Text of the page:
LOS ANGELES – Growing out of flipping houses and making extra money? Yes, you read it right. Though I have experience in rehabbing real estate for profit, it’s not my cup of tea. I harbor deep respect for those who’ve been able to consistently pound out several a year over a long timespan. Regardless of what most of the silly TV shows may imply, it’s a road strewn with potholes and nails even in the best of times. Rehabbing for profit is one of those things where the good news often morphs into the ‘too good’ news. Huh? What?
Your buddy, Don, started flipping houses back in 2001. His day job was full time, but he worked like a demon on weekends and some nights. Slowly but surely his learning curve hit the point where he found himself doing three in one year. This inspired him to think about quitting his day job — which he eventually did a couple years later.
Since then Don’s been setting the world on fire. Instead of making $60,000 at his old job, he’s been averaging well over $100,000 a year. In fact, the last couple years he’s topped $200,000. He and his wife Lexxie rented their modest 1,375 square foot home, and bought a trashed REO in an estate somewhere. They did so well with it that when finished they were able to refinance for $300,000. This was more than they paid + rehab costs. They bought the BassKiller Don had always wanted with the excess cash.
The only other non-real estate purchases they’ve made are Lexxy’s new BMW lease, and Don’s new Ford 250. He felt her car was a luxury though his truck was an absolute necessity for his job. He wasn’t necessarily mistaken, but brand-new? Really?
Well, Don’s 47 and Lexxie, not far behind, is 45. They love their home, the business is hitting on all cylinders, and both kids are in college. Their lives couldn’t be better.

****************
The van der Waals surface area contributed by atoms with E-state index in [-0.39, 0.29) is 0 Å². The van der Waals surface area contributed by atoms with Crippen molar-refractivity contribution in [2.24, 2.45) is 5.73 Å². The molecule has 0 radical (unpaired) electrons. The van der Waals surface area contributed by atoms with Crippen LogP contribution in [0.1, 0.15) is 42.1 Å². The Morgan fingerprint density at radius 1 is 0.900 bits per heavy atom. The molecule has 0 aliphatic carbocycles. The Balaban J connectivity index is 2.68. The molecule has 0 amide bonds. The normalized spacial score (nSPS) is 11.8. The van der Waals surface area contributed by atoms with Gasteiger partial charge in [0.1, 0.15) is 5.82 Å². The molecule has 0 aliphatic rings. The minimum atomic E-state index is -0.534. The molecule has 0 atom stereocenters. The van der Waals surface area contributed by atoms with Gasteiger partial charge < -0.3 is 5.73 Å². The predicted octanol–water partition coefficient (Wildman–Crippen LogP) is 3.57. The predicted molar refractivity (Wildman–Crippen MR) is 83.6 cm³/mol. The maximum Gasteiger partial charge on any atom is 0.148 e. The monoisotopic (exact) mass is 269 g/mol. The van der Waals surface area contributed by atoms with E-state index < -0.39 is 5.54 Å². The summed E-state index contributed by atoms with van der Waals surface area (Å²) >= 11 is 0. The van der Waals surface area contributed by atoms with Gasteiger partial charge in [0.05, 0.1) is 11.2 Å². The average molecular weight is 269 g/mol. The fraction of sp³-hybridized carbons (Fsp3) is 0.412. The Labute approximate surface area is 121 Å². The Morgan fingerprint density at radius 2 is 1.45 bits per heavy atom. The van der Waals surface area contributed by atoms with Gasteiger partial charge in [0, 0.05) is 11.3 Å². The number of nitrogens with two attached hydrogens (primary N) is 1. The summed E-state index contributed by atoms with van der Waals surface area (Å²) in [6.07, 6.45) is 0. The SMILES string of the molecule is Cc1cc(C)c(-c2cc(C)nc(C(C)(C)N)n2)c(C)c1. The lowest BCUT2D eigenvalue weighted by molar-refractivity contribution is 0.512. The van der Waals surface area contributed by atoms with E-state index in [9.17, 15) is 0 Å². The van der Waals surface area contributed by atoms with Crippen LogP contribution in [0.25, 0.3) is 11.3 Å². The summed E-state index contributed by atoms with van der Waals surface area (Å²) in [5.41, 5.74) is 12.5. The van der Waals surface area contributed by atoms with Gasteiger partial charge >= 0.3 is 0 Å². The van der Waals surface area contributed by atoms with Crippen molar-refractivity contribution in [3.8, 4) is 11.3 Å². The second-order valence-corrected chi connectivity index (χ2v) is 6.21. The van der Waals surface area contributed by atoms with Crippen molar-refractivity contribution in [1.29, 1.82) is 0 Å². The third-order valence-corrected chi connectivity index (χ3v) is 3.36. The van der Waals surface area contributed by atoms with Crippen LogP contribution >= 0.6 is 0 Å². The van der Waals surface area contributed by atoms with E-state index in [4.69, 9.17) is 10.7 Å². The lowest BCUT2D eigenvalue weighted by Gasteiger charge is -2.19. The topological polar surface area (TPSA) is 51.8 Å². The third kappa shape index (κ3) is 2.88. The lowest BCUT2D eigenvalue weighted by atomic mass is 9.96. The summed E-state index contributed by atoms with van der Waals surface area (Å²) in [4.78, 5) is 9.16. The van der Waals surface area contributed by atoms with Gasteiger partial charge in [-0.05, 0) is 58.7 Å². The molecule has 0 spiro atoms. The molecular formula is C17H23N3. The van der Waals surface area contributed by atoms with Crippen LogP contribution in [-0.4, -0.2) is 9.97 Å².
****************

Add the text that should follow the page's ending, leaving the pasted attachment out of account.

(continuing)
And there’s the rub.
Though kidding themselves that their business was the key to a comfortable life, their plans to add long term investment properties with an eye for retirement never seemed to materialize. Then one perfect Saturday afternoon while at Lexxie’s cousin’s home for a BBQ, the conversation shifted to — you guessed it — her cousin’s impending retirement. Seems it was going to happen next summer, as planned. Their home had been paid off for a couple years now, which enabled them to add to their cash reserves. Between her teacher’s pension, his Social Security, their free and clear home, and a couple debt free duplexes they’d acquired when their kids entered high school, they weren’t going to be rich, but would be able to live worry free, and do a little globe trotting.
Though they didn’t live up to their eyeballs, they knew much of their lifestyle had been a bit more extravagant than necessary. Yes, they diligently saved money, but not nearly what they could have. Now, 18 years from the coveted 65th birthday, Don knew they weren’t within shouting distance of any sort of reliable retirement income. Not only that, but he knew in his heart of hearts he wasn’t going to keep flipping homes into eternity. In fact, though he hadn’t let on to Lexxie, it was already wearing on him. His body was showing the signs of a decade of a hard charging rehabber.
He knew hiring his labor replacement wouldn’t be that hard. He was already acting as foreman, so he’d be able to do that even better now. It’d cost him the profits of a rehab or two. Since he was now doing 8-10 or more annually now, that wasn’t a killer. Still, he had to face the truth about retiring: It just wasn’t going to happen if he didn’t make changes in his way of doing things.
The bottom line to this tale, the lesson to be learned, is simple. Don and Lexxie had the guts to start a business that ultimately succeeded to the point Don was able to quit work. Thousands would love to be in their shoes. The thing is, by neglecting anything remotely long term, they’ve become trapped in the financial net of living the ‘Too Good’ life, without making room for when that life would out of transition into the reality of retirement. When this happens, rehabbers realize that even though they’re physically breaking down, something easily remedied, creating a doable retirement isn’t the same as throwing up new kitchen cabinets.
Get your long term investing for retirement portfolio started — and sooner rather than later.
In the last five years or so I’ve personally spoken with about half a dozen rehabbers in their mid to late 50’s — or older — who’re still rehabbing because they have no choice. What’s worse than that? Having kept a home or two each year the last several, only to learn they can’t be sold for almost any price in the local market. Their cash flow is enough to live on, but not enough to do much else.
Learn from them. Don’t be that 50-something flipper with the thousand-yard stare.
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